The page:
Jul 21, 2009

Sewing Terminology

I find after teaching, the hardest thing for people to grasp when learning how to sew is terminology. Once you know what the terms mean the sewing experience is much easier.

About.com is a great source of information. I often use it to look up all kinds of things. They have a very good list of sewing terms. They also have a lot of other links to help you when you don't know what the terms mean.
Sewing Term Glossary
Don't let not understanding a sewing term stop your creative process. Follow the sewing glossaries and definitions to understand and see what the term means.

A-E | F-J | K-O | P-T | U-Z


And then there is "Only Sewing" (click for full list) also has a great list of sewing terms. Book mark it to use later.

alter:
To change or revise a pattern or garment to suit individual sizing or desires. This could be making an item larger or smaller, adding darts, lengthening a bodice, etc.

applique:
Sewing a piece of fabric on top of another after folding under a small bit of the fabric to create a clean edge. When done by machine, many use a satin stitch (tight zig zag). By hand, blind stitching is often used. Applique can be done with or without a fusible or stabilizer.

awl:
Tool with pointed tip used to push out corners when fabric is turned.

backing:
Fabric used as the back layer of another fabric.

backstitch:
Used at the beginning and end of a machine sewn seam to anchor the seam in place; it involves a couple of extra stitches back and forth.

ballpoint needle:
Ballpoint needles are designed to penetrate knit fabrics without nicking or damaging the fabric.

bar tack:
A group of closely sewn stitches via zig zag that is used to tack a belt loop or similar item in place, and is often used in buttonhole making. This is not a basting stitch and should be repeated several times on the machine to make a very short run of satin stitching.

baste/basting:
Temporary stitching used to hold a sewing project in place and is removed when the permanent sewing is done (usually long or large stitches).

batting:
Fiberfill, cotton, wool, or other material that is flattened and usually on a roll and purchased in precut lengths or by the yard.

bias:
Runs diagonally to the straight grain of the fabric. This is the stretchiest part on the fabric.

bias tape:
Strips of fabric cut on the bias, often turned under and pressed, and used for bindings, facings, or other application where there is a need for stretch or accomodation to curves.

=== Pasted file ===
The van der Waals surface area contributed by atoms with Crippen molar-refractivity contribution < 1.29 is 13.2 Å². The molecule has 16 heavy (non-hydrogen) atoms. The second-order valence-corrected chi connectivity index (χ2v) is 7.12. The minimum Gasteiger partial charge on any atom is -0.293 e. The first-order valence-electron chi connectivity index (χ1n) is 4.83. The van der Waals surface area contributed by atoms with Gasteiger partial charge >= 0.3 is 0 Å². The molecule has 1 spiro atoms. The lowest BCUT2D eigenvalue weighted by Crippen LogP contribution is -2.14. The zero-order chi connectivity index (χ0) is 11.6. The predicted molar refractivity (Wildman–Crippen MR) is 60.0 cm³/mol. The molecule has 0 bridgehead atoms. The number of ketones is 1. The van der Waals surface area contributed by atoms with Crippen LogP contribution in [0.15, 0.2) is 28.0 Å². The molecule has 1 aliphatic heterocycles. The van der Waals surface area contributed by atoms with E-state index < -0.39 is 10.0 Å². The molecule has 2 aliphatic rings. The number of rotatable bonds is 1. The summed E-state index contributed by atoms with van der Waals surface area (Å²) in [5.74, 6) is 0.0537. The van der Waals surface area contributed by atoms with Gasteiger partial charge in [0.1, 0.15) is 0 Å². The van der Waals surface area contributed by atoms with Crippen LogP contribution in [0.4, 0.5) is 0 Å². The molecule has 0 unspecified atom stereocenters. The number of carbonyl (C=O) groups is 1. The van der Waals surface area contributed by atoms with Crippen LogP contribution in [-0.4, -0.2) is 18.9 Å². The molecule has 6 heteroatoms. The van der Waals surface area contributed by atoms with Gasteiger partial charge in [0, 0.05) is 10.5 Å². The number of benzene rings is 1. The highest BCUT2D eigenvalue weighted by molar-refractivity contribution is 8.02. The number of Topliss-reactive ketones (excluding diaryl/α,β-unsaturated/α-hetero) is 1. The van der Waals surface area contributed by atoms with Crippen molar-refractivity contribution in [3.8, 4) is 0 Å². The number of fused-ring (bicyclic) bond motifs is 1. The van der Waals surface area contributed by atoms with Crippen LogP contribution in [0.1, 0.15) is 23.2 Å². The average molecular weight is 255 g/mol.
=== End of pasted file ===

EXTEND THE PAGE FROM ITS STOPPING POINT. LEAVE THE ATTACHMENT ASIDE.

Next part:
binding:
Encasing the raw edges of a blanket or quilt with another piece of fabric. Binding also refers to the fabric that is folded and used for the encasing of the raw edges.

blanket stitch:
Used to neaten the edge of a buttonhole, blanket, vest edge, or other seamline. A blanket stitch can be done by hand or machine.

blind hem stitch:
Sewing stitch that is not meant to be seen on the right side of the fabric, usually accomplished by picking up one thread of the fabric at a time rather than going through the full fabric or several threads before completing a hand stitch or machine stitch.

block:
A block is the individual unit used in a quilt top. Blocks can also be made to create pillows or a length of fabric from which a garment is cut.

bobbin:
The piece of your sewing machine that holds the bottom thread (the bobbin thread) and is placed in the bobbin case. It generally is under the area the needle penetrates and it loops with the needle thread to form a locked stitch.

bodice:
The part of a pattern or garment that runs from shoulder to waist.

bolt:
A large roll of fabric on a tubular roll or a rectangular form. Fabric is usually folded right sides together lengthwise on a bolt.

buckram:
Strong, heavy woven fabric used for stiffening baseball cap brims and some drapery applications.

butting
Bringing two edges together so they touch but do not overlap.

buttonhole:
A bound slit in the fabric to allow the passage of a button for closure. Buttonholes are mostly made by machine these days, but many people do still prefer to make them by hand, using a special buttonhole stitch.

When you're not sure what the words mean try to look them up. If you still don't understand then come to a sewing class and I'll get you over your hump so you can move on with your project.

Until next time,
Enjoy your moments ~ make them "sew" much fun,
Cindy